Excerpt from the OH&S Canada magazine
Young workers in Saskatchewan were reminded by the province’s workplace safety regulator to complete their Young Workers Readiness Certificate Course (YWRCC) before getting a job during the festive year-end period when employers hire extra staff to help them get through the busy weeks.
Young workers age 14 and 15 must successfully complete the course and print out a certificate in order to be allowed to work. Employers are required to keep a copy of the certificate in their files for each of these employees.
“The YWRCC is an invaluable resource for young people because it teaches them about their rights and responsibilities, as well as health and safety in the workplace,” Minister of Labour Relations and Workplace Safety Don Morgan said in a statement on December 12, 2012.
More than 7,400 young people have completed their certificate so far this fiscal year. (2012-2013) Since this course was launched in February of 2010, more than 17,000 young workers have earned their certificates. The YWRCC modules, available in French and English, can also be printed out, completed on paper and submitted to Labour Standards.
While 14 and 15-year-olds are able to apply for jobs and go for interviews before completing the certificate, they must provide a copy of the completed certificate to their employer on or before their first day of work, the statement notes. Young workers under the age of 16 must also have the consent of their parents or guardian; are not allowed to work after 10 pm on a day preceding a school day or before the time that school stats in the morning; and cannot work more than 16 hours during a school week.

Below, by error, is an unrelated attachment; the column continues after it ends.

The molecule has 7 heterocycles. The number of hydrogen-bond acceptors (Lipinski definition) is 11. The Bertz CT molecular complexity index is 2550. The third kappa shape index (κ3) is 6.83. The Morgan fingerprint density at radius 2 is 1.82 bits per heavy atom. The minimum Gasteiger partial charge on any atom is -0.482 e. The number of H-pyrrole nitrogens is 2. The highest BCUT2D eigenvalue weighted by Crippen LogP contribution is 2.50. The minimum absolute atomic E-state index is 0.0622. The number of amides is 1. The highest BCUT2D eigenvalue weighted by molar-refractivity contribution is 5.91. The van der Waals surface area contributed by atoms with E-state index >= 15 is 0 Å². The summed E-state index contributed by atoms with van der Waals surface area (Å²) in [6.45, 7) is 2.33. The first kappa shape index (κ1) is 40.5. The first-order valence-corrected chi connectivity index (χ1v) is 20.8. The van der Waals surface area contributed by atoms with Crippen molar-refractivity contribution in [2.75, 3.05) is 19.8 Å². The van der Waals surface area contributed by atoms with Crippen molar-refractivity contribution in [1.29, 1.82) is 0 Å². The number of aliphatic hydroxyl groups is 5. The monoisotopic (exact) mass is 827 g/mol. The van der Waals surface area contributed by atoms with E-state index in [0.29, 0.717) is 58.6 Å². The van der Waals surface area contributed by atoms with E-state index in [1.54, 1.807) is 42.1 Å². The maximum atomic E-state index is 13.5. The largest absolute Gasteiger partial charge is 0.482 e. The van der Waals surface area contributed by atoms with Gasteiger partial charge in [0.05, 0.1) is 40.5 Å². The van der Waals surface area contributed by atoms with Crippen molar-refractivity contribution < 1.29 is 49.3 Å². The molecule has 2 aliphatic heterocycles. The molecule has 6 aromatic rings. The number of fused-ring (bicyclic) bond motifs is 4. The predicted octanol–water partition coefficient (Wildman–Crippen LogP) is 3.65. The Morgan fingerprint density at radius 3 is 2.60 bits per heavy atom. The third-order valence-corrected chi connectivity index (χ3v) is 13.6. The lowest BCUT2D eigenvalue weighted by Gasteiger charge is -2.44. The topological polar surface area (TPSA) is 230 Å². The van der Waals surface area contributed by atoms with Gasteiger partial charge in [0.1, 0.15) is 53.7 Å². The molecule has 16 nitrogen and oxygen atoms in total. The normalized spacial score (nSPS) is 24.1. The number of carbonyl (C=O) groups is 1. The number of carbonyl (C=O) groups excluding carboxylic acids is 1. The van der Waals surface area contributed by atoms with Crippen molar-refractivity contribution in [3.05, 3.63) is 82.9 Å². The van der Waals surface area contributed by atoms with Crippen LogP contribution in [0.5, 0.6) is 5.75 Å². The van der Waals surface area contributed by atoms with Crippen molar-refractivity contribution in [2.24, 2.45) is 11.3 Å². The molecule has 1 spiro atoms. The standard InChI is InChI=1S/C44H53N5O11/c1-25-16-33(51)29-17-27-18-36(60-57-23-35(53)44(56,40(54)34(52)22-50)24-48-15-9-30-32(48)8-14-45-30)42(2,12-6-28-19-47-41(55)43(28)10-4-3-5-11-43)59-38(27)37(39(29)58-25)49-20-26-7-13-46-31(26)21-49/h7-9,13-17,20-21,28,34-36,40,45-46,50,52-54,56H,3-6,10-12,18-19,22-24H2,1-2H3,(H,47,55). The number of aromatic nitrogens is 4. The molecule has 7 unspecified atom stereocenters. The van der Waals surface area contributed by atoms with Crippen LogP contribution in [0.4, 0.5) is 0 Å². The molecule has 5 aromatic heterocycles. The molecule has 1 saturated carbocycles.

I was pleased to have come across this particular report. The province of Saskatchewan has worked very hard to become a leader in occupational health and safety in Canada. This report shows that the leaders in the Saskatchewan government fully understood the need to protect their young workers long before many other provinces and developed a program to educate them. Nothing is worse than sending our children into the workplace without the tools to do the work safely. They should all know what their rights are.
Good for you, Saskatchewan!
By the way, Alberta has just enacted farm worker protection. Good for them! Only 50 years late!
Remember – In Ontario, “ALL Accidents are Preventable”
‘Work’ and ‘Play’ safe.
Daniel L. Beal
CHSEP – Advanced Level
VP & Senior Trainer
HRS Group Inc.